After exploring the unit economics in detail and building a financial model both founder and funder will gain a sense of confidence about the financial prospects of the business, and this leads both parties to feel good about the impact and the future of the SE .


At the end of the day, building trust is what truly matters to becoming investment ready. In our busy, distracted world, building trust is hard. Every interaction makes a difference.

Trust is not some vague quality. It is the specific state that exists when two people are in sync. And getting in sync requires a series of great conversations where alignment is created and a common language is developed (step 1), shared values around positive impact are reinforced (step 2), and an inspiring, but realistic, vision for the future is developed alongside a sound financial forecast (step 3).

By following these 3 steps I believe trust can be created and both founder and funder can enjoy the process.


As for Good Financial, our VIRAL investment readiness assessment showed that we have a strong value proposition, product, and business model, but need more work on preparing to scale. We have now proven our idea but as we move from early-stage to scaling, we need to standardise our operations. Moreover, as a growing fintech company focused on lending, our capital requirements will be significant. I am really excited to implement these learnings and work closely with funders to build the future of finance for migrant workers.

Good Financial is one of the selected SEs participating in the pilot programme launched in partnership with Credit Suisse to develop SEs towards investment readiness. During this pilot, AVPN works with members including Village Capital,  Patamar Capital, Kopernik, One To Watch, SVHK, Cross Fields and Swiss Contact to understand how we can put the common language into practice and how to increase the flow of human and intellectual capital.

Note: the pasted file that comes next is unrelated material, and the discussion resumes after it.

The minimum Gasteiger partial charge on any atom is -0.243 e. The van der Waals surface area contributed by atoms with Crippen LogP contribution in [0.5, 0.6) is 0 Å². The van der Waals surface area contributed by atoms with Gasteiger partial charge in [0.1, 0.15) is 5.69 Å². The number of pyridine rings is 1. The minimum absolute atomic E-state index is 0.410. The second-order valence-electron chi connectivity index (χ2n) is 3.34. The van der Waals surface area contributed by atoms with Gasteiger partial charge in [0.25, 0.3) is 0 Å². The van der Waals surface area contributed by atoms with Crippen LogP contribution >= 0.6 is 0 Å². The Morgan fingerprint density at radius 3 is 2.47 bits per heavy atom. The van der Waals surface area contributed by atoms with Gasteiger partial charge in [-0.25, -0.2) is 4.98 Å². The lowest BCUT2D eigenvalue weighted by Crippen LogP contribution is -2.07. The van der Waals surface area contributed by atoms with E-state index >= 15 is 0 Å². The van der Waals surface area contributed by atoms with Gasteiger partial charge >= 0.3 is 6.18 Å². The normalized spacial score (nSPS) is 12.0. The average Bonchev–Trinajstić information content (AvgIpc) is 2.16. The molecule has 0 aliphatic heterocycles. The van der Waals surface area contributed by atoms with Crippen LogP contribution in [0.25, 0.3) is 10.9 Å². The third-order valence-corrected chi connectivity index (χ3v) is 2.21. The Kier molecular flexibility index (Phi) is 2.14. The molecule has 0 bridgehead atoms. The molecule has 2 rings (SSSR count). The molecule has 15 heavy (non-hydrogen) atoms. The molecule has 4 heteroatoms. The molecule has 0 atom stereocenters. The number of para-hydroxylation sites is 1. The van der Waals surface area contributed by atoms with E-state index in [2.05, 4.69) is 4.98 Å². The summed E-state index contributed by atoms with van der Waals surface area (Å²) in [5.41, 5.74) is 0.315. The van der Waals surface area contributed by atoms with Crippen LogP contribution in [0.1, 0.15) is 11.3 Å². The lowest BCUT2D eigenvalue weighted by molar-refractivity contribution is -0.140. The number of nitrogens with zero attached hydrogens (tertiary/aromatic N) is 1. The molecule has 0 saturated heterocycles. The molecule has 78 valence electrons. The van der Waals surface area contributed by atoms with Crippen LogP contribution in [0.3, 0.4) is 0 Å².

Stay tuned for further updates as we will launch the Toolkit at the Investment Readiness breakout session and feature the participating SEs at our Deal Share Live session for the AVPN Conference 2019!

* VIRAL is created by Village capital as a self-awareness tool that companies can use to become ready to raise investment, regardless of their current stage, while investors can use this framework to articulate whether and why a company is a good fit for them . This enables companies and investors to have one common language to talk about a company’s current stage and what type of investors are best suited for the company at a given point in time.


A. Environmental Stewardship
To protect the environment, we organize programmes like mangrove nursery and Reforestation, Coastal and River Clean-Up, Community Based Environmental Solid Waste Management, Environmental IEC Campaign and Eco-Academy

B. Food Security and Sustainable Livelihood
To ensure a sustainable livelihood for the community, eco-tourism include Buhatan River Cruise Visitor Center Buhatan River Mangrove Boardwalk are run by the community. Others include Organic Vegetable and Root crops Farming, Vegetable and Root crops Chips and by-products Processing and establishing a Zero waste store.

C. Empowered Communities
To empower the community, we provide product and Agri-Enterprise Development Training, Immersion and Learnings Exchange Program, Earth Warrior Training and Community Based Social Entrepreneurship Training


Jared King

Jared King is an entrepreneur driven by a very clear purpose: to use entrepreneurship to help disadvantaged groups thrive. Make no mistake, he is a capitalist, but with compassion. He has the brain of a businessman and the heart of a development worker. He focuses on starting businesses that are profitable, but also make a positive social impact.